Fans of Douglas Adams’ “Hitchhiker’s Guide to the Galaxy” will recall that the “Answer to the Ultimate Question of Life, the Universe, and Everything” is 42. That’s it. Just 42. The Ultimate Question itself may be unknown, but the answer is certain. It is 42. No context. No meaning. 42.

As the Big Data enterprise begins to produce more “answers,” it is important that we not accept the sort of context-free results that the massive computer named “Deep Thought” produced in Hitchhiker. Instead, we need to be able to compare one set of results to another to see where we stand, whether we’re talking about loss prevention, incident rates, video analytics or any other dimension of security.

In this final installment of our four-part series, we’ll look at both the sources and uses of normative data in Big Security Data.

What is Normative Data?

In its simplest form, normative data can be thought of as statistical samples of large data sets. It provides answers to question like:

  • How many times does X happen per week at a commercial office building?
  • How many times does X happen in retail stores vs. commercial property?
  • What percentage of employees or visitors exhibit behavior Y nationwide?
  • Has the percentage changed since last year? Or seasonally?
  • Are incident rates worse at certain kinds of properties?
  • Are my incident rates worse than national or regional norms?
  • Is there anything out of the ordinary in this week’s data?
  • What trends occur after public safety warnings? Hurricanes?

If Big Data could provide this sort of information to help our customers make decisions, wouldn’t that be a huge improvement in the way we practice security?

How Can We Get It?

I had the pleasure of working in the healthcare informatics business for a number of years early in my career. By contrast to the security industry, healthcare is a field rich in normative data sources. They are collected by doctors and hospitals and public agencies, reported to states and quality boards, and analyzed extensively by for-profit companies trying to give their clients an edge.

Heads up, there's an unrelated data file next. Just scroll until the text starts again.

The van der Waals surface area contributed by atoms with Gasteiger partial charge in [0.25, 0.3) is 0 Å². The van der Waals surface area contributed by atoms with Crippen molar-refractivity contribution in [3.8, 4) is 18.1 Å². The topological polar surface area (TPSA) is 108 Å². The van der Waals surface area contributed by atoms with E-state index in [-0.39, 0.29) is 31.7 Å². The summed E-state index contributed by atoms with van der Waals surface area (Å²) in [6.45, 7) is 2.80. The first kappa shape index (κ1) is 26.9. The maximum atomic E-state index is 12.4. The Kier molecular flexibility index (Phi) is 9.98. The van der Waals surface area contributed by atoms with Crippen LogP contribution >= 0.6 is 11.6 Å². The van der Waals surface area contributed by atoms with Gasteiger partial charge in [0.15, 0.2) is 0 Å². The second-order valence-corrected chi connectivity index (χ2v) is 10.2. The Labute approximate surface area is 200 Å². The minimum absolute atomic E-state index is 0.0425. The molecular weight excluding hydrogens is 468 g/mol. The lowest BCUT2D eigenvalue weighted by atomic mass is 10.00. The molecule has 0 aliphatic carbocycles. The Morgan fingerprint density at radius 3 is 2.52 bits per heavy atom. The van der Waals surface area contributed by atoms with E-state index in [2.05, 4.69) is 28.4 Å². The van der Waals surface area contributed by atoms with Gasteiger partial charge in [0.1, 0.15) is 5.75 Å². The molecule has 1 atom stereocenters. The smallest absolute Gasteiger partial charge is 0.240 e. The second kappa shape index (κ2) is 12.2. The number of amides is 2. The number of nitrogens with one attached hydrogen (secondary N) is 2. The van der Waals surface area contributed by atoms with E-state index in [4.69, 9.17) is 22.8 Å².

The result is that for almost any given situation, a consumer or provider or insurance company can compare performance and cost against known averages that are sliced and diced 10 ways from Sunday. This allows all stakeholders to have a more productive conversation about “the facts on the ground” and how they compare to current best practices, historical performance, comparable stakeholders, regional variations or any other measure deemed relevant.

Other real-market examples of norms that help improve overall industry performance include: airline on-time performance statistics; automobile quality ratings; manufacturing defect rates; consumer product safety ratings; advertising effectiveness measures; financial services performance; and the list goes on.

Today, however, the data in the security industry is largely fragmented and not available for analysis outside of a single enterprise. This makes any attempt at standardized norms or comparative evaluation a rather parochial exercise. This compartmentalization of data is largely a byproduct of the stovepipe system architectures that have dominated our software vendors, as well as the absence of any regulatory reporting requirement to draw the data out.

What is the Future of Security Norms?

Cloud computing is beginning to surmount the challenge of stovepipes, now that SaaS vendors in many verticals are able to anonymously aggregate data for the benefit of their entire customer base. If you look in the fine print of almost any SaaS agreement, most of them will have one or more terms indicating your consent to anonymous data aggregation. This key legal term marks the starting point for deriving valuable information for the industry as a whole.

Of course, no one vendor will ever hold all the data, but that doesn’t mean individual SaaS services can’t still provide enormous benefit through Big Data offerings. As I witnessed in the healthcare industry, it was often “valuable enough” for a hospital to be able to compare itself to just a subset of other hospitals. That’s because a random sample of part of a group will tend to exhibit the same statistical properties as the whole group, or at least be close enough in many cases to be valuable enough for performance improvement.

And the Answer You’ve Been Waiting for?

The answer is actually 48, not 42. Or at least that’s what 3 million of our anonymous users tell us about how often a door is used each day.